Contingency medical facility pit stop for wounded

  • Published
  • By Capt. Jennifer Gerhardt
  • 446th Airlift Wing
It's different mix of functions - care providers, travel agents, hospital logisticians and mental health providers. Simply put, the Contingency Aeromedical Staging Facility is a one-stop place for wounded military waiting to leave the combat zone for care in a standard hospital.

Working in the CASF is a grueling, manual labor job where physicians, nurses, and medical technicians do everything from setting up their own tents and electricity, to treating patients and carrying them on litters to aircraft. That's what Reservists from the 446th Airlift Wing, McChord Air Force Base, Wash., are doing during Pacific Lifeline in Hawaii, along with medical specialists from other units.

Pacific Lifeline is a total force exercise designed to exercise the military's ability to rapidly deploy a trained, equipped team anywhere in the Pacific in response to a humanitarian assistance or disaster scenario. More than 900 Department of Defense personnel are participating in the exercise, including 145 Reservists from the 446th AW.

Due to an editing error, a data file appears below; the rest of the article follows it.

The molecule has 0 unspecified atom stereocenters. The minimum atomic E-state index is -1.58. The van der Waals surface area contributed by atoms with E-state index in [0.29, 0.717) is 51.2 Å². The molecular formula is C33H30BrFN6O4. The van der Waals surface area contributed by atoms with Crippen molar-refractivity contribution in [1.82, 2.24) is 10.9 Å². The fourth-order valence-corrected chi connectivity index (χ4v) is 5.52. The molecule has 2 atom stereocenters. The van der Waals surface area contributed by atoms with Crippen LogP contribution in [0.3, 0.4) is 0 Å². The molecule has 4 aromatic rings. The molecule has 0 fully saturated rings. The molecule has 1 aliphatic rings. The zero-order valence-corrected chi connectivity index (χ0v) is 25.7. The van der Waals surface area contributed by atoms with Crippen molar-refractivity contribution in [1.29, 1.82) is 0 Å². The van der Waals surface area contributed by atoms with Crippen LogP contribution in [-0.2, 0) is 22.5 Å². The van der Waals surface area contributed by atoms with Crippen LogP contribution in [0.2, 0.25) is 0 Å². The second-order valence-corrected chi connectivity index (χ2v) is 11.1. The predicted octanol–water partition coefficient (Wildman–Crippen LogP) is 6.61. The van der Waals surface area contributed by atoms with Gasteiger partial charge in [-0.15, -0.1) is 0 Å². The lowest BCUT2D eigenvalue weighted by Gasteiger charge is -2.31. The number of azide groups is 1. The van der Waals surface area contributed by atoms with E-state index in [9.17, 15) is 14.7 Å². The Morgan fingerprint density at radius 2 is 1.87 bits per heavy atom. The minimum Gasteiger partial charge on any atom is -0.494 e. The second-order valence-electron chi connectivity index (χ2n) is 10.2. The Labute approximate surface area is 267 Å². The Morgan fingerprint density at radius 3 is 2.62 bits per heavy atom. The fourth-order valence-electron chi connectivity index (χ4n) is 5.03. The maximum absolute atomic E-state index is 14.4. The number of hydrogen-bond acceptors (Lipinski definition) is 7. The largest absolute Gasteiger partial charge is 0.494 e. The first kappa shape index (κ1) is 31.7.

"The best way to describe a CASF is (that it is) a combination of a medical unit and transport system for aeromedical evacuations," said Lt. Col. Cynthia Fry-Spray, the alternate CASF commander for Pacific Lifeline at Kauai. Colonel Spry is deployed from the 446th Aerospace Medicine Squadron, McChord AFB.

In a wartime scenario, the CASF would treat military personnel with injuries ranging from broken arms to severe trauma. However, in a humanitarian or disaster response, the CASF could treat everything from wounded children to the elderly with heart problems.

"The biggest difference (in a humanitarian assistance situation) is there won't be such defensive wounds as from combat," said Colonel Fry-Spray. "We might deal more with pediatrics, but we could also deal with a host of (regular) health issues with trauma added on top."

The 47-person team at the CASF includes flight surgeons and nurses, as well as pharmacy, nutrition, and mental health specialists. While patients are at the CASF, they will be assessed and reassessed until their flight departs.

"We want to continue treatment already given or initiate new care if it's needed," said Maj. Joe Tomsic, who wears a dual hat as the assistant chief nurse at the CASF and mental health provider. "We want to ensure they are ready to fly to a major medical facility." Major Tomsic is deployed from the 605th Medical Squadron, Fairchild Air Force Base, Wash.

Depending on the size of the tent, the CASF can treat 50 to 250 patients at a time. For Pacific Lifeline, the tent will handle about 25 patients.